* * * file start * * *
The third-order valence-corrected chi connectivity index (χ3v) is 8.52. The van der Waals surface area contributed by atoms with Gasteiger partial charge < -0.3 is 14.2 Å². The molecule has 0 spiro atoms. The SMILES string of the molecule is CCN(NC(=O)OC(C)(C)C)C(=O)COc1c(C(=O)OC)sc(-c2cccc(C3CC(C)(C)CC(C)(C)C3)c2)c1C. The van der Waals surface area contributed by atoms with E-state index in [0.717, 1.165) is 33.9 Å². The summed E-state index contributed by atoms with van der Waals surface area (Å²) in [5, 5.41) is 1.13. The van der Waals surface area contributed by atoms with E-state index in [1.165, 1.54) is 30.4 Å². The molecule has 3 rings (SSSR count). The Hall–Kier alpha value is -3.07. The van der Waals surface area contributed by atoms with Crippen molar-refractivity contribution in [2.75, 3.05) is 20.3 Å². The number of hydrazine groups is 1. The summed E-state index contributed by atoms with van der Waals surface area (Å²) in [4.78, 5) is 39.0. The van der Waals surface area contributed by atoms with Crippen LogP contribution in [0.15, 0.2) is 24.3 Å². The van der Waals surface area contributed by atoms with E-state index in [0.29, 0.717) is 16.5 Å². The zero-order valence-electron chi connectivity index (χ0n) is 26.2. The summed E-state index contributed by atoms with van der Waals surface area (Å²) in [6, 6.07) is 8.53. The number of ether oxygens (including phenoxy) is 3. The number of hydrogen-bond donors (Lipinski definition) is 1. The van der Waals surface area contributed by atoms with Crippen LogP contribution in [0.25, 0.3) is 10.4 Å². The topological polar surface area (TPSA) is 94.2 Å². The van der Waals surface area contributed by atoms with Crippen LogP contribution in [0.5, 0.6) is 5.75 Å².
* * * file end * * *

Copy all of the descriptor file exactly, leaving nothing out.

The third-order valence-corrected chi connectivity index (χ3v) is 8.52. The van der Waals surface area contributed by atoms with Gasteiger partial charge < -0.3 is 14.2 Å². The molecule has 0 spiro atoms. The SMILES string of the molecule is CCN(NC(=O)OC(C)(C)C)C(=O)COc1c(C(=O)OC)sc(-c2cccc(C3CC(C)(C)CC(C)(C)C3)c2)c1C. The van der Waals surface area contributed by atoms with E-state index in [0.717, 1.165) is 33.9 Å². The summed E-state index contributed by atoms with van der Waals surface area (Å²) in [5, 5.41) is 1.13. The van der Waals surface area contributed by atoms with E-state index in [1.165, 1.54) is 30.4 Å². The molecule has 3 rings (SSSR count). The Hall–Kier alpha value is -3.07. The van der Waals surface area contributed by atoms with Crippen molar-refractivity contribution in [2.75, 3.05) is 20.3 Å². The number of hydrazine groups is 1. The summed E-state index contributed by atoms with van der Waals surface area (Å²) in [4.78, 5) is 39.0. The van der Waals surface area contributed by atoms with Crippen LogP contribution in [0.15, 0.2) is 24.3 Å². The van der Waals surface area contributed by atoms with E-state index in [0.29, 0.717) is 16.5 Å². The zero-order valence-electron chi connectivity index (χ0n) is 26.2. The summed E-state index contributed by atoms with van der Waals surface area (Å²) in [6, 6.07) is 8.53. The number of ether oxygens (including phenoxy) is 3. The number of hydrogen-bond donors (Lipinski definition) is 1. The van der Waals surface area contributed by atoms with Crippen LogP contribution in [0.25, 0.3) is 10.4 Å². The topological polar surface area (TPSA) is 94.2 Å². The van der Waals surface area contributed by atoms with Crippen LogP contribution in [0.5, 0.6) is 5.75 Å².